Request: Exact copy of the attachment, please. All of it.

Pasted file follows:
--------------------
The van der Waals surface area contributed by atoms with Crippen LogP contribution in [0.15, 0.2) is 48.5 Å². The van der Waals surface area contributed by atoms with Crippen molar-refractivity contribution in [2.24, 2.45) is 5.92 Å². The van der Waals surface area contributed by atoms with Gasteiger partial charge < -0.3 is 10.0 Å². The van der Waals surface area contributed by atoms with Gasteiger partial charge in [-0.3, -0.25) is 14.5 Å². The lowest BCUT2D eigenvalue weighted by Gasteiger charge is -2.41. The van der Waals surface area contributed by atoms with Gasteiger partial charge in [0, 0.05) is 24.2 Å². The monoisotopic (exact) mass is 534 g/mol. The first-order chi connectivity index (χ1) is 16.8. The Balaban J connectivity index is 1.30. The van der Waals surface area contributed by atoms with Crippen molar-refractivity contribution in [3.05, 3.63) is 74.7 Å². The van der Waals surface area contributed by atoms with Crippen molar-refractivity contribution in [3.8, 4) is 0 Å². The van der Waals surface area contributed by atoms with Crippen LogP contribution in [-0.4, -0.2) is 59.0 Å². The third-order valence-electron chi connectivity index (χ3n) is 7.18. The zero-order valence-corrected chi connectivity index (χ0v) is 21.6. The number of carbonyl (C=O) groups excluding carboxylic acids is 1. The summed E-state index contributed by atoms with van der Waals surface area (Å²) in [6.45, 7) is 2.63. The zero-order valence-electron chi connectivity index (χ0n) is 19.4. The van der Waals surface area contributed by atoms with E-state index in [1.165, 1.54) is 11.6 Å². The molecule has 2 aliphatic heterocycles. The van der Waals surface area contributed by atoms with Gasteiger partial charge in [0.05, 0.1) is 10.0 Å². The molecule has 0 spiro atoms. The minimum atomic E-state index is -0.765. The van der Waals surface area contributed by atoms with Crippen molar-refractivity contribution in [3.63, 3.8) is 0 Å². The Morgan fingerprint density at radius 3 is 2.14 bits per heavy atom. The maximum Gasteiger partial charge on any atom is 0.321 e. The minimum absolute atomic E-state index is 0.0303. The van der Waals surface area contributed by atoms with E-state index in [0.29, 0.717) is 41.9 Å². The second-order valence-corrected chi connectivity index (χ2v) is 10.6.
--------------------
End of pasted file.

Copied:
The van der Waals surface area contributed by atoms with Crippen LogP contribution in [0.15, 0.2) is 48.5 Å². The van der Waals surface area contributed by atoms with Crippen molar-refractivity contribution in [2.24, 2.45) is 5.92 Å². The van der Waals surface area contributed by atoms with Gasteiger partial charge < -0.3 is 10.0 Å². The van der Waals surface area contributed by atoms with Gasteiger partial charge in [-0.3, -0.25) is 14.5 Å². The lowest BCUT2D eigenvalue weighted by Gasteiger charge is -2.41. The van der Waals surface area contributed by atoms with Gasteiger partial charge in [0, 0.05) is 24.2 Å². The monoisotopic (exact) mass is 534 g/mol. The first-order chi connectivity index (χ1) is 16.8. The Balaban J connectivity index is 1.30. The van der Waals surface area contributed by atoms with Crippen molar-refractivity contribution in [3.05, 3.63) is 74.7 Å². The van der Waals surface area contributed by atoms with Crippen molar-refractivity contribution in [3.8, 4) is 0 Å². The van der Waals surface area contributed by atoms with Crippen LogP contribution in [-0.4, -0.2) is 59.0 Å². The third-order valence-electron chi connectivity index (χ3n) is 7.18. The zero-order valence-corrected chi connectivity index (χ0v) is 21.6. The number of carbonyl (C=O) groups excluding carboxylic acids is 1. The summed E-state index contributed by atoms with van der Waals surface area (Å²) in [6.45, 7) is 2.63. The zero-order valence-electron chi connectivity index (χ0n) is 19.4. The van der Waals surface area contributed by atoms with E-state index in [1.165, 1.54) is 11.6 Å². The molecule has 2 aliphatic heterocycles. The van der Waals surface area contributed by atoms with Gasteiger partial charge in [0.05, 0.1) is 10.0 Å². The molecule has 0 spiro atoms. The minimum atomic E-state index is -0.765. The van der Waals surface area contributed by atoms with Crippen molar-refractivity contribution in [3.63, 3.8) is 0 Å². The Morgan fingerprint density at radius 3 is 2.14 bits per heavy atom. The maximum Gasteiger partial charge on any atom is 0.321 e. The minimum absolute atomic E-state index is 0.0303. The van der Waals surface area contributed by atoms with E-state index in [0.29, 0.717) is 41.9 Å². The second-order valence-corrected chi connectivity index (χ2v) is 10.6.